Unlimited Potential



In the early 60s, something amazing happened to a young early twenty something woman that drew her to the United States of America from Norway. Up until that time, her claim is that self esteem was lacking and that she never felt special. Born just two years prior to the Nazi occupation of Norway and ending three days shy of her 7th birthday, Mom’s world as a very young girl was filled with fear. She lived through air raids and their requisit black curtains, sheltering in the basement laundry room of her apartment with the other tenants, Nazi soldiers pacing the hallways of her kindergarten with their german shepherds, the strict rules of forbidden music and radios and then there is the celebration parades that followed once Norway was liberated. From the time she was this young girl – she loved America. America saved everyone- in her view. In today’s world, where controversy exists on whether America should be the world’s big brother, Mom’s response is that the world forgets. And, she feels that younger generations that have not lived through an actual war or occupation, have no idea what they are talking about- they are arrogant in their naivete. Easy to judge. The truth is, in her view, that we (since she is now an American Citizen) must be involved- when we are not, things fall apart. Of course, intelligence and pragmatism must be employed- but in some fashion, yes- we must be involved.

The plan for Mom was to come for one year. She was sponsored by family members who had gone before her to the “Great Land”, and she initially lived with those relatives in Wisconsin. She eventually made her way to the Twin Cities, and met Dad at a social gathering of friends that were acquainted through a local Ski Club. It was an after work party and Dad was in from out of town on business- a regular occurance as Minnesota was part of his territory back then. Through mutual friends, they connected at an after work cocktail hour. And, the rest is history. They fell in love, Mom couldn’t imagine life without Jack and Jack supported Karin in her pursuits- one of which was becoming an accomplished artist. From the beginning, Dad saw her talent for what it was- amazing. Truly- her abilities were aparant in those early days.
After their wedding, she settled into life with Jack in Michigan- his home at the time. After a couple of years, they moved to Washington DC for another job transfer; it was here that both of their chlidren were born. Dad set Mom up with her own atelier right from the beginning- usually an unused area of the laundry room. She spent hours each day dabbling in oils in between laundry, cooking and caring for her family. She took art very seriously; since childhood she had always had a passion for drawing and painting. Her small florals were beautiful- delicate pansies were a favorite. This passion grew over the year, and during the family’s period living in France- she took classes from accomplished teachers. She learned many vital techniques employed by the masters and she developed her own style in portraiture. John Singer Sargent a favorite of hers, many of her portraits have the same elegance and the glazing techniques that bring skin tone, fabrics and light to a realistic conclusion. One of her frequent exercises was copying a master – it’s what they did as well.  The only way to really learn is to copy a master- she would say.   So in our home, one could find an amazing likeness of Corot, Bougeraux, Renoir or John Singer Sargent hanging on the walls.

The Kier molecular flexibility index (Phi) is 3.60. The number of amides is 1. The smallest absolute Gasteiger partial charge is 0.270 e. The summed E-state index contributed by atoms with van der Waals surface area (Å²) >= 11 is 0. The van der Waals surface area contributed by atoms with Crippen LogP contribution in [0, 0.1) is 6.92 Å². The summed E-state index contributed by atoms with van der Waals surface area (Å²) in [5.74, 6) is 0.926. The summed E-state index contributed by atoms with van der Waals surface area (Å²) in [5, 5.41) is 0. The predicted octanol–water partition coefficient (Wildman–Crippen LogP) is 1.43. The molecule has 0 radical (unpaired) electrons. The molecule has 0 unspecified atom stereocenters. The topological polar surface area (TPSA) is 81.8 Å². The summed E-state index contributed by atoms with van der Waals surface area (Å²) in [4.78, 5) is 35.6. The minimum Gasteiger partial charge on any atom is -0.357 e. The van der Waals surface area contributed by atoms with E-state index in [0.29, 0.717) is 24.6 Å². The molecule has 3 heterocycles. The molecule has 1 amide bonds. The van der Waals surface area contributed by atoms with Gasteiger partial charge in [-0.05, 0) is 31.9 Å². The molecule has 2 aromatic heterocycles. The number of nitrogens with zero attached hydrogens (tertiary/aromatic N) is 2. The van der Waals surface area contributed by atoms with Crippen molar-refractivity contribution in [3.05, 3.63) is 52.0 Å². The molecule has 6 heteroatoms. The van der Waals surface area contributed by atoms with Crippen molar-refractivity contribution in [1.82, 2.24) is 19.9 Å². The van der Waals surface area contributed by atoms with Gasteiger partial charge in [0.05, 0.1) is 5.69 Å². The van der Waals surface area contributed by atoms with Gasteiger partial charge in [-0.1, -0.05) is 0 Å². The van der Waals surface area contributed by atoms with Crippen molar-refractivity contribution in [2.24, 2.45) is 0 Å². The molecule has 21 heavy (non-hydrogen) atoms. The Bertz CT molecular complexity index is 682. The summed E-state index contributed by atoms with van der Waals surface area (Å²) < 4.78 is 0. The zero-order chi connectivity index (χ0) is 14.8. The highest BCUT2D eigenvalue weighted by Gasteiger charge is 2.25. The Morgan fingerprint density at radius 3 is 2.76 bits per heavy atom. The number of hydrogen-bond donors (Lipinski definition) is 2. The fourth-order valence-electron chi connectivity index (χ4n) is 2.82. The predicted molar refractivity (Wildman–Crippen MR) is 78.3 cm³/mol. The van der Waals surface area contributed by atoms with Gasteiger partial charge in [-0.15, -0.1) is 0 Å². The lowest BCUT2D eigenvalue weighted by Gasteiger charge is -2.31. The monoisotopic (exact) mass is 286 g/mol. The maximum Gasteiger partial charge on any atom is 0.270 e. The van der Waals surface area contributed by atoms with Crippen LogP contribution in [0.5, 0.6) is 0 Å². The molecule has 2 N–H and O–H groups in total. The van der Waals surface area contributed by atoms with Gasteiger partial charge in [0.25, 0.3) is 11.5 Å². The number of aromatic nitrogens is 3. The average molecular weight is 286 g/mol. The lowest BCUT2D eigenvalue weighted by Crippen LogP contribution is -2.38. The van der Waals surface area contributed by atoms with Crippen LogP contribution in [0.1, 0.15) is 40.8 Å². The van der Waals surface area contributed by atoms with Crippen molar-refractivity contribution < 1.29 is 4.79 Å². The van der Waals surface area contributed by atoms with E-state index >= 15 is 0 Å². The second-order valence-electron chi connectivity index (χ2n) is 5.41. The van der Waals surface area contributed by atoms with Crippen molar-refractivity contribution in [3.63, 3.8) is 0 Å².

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The likeness she renders is breathtaking and I always have a gallery page of her work on my iPhone to show- my brag book. Over the years, she has gifted many a piece to friends and family- and has sold a number on consignment; however, she has never had her own show and her focus has never been on the business side of things. Rather, painting for her has been her solace, her meditation and what has kept her grounded. Everyone must have a passion- something that gives her purpose. For Karin, it is painting masterpieces (my words, not hers). Mom is for the most part humble with her art. As is comomon with many artists, she is not ever truly satisfied and she is not generally confident enough to show off her work. Still, it gives her pleasure. Lately, with Dad’s illnesses and her own aging- her canvases, brushes and oils have sat idle. She often says she will take it up again, perhaps when it gets colder out again. I truly hope so because when she puts brush to canvas- magic happens.




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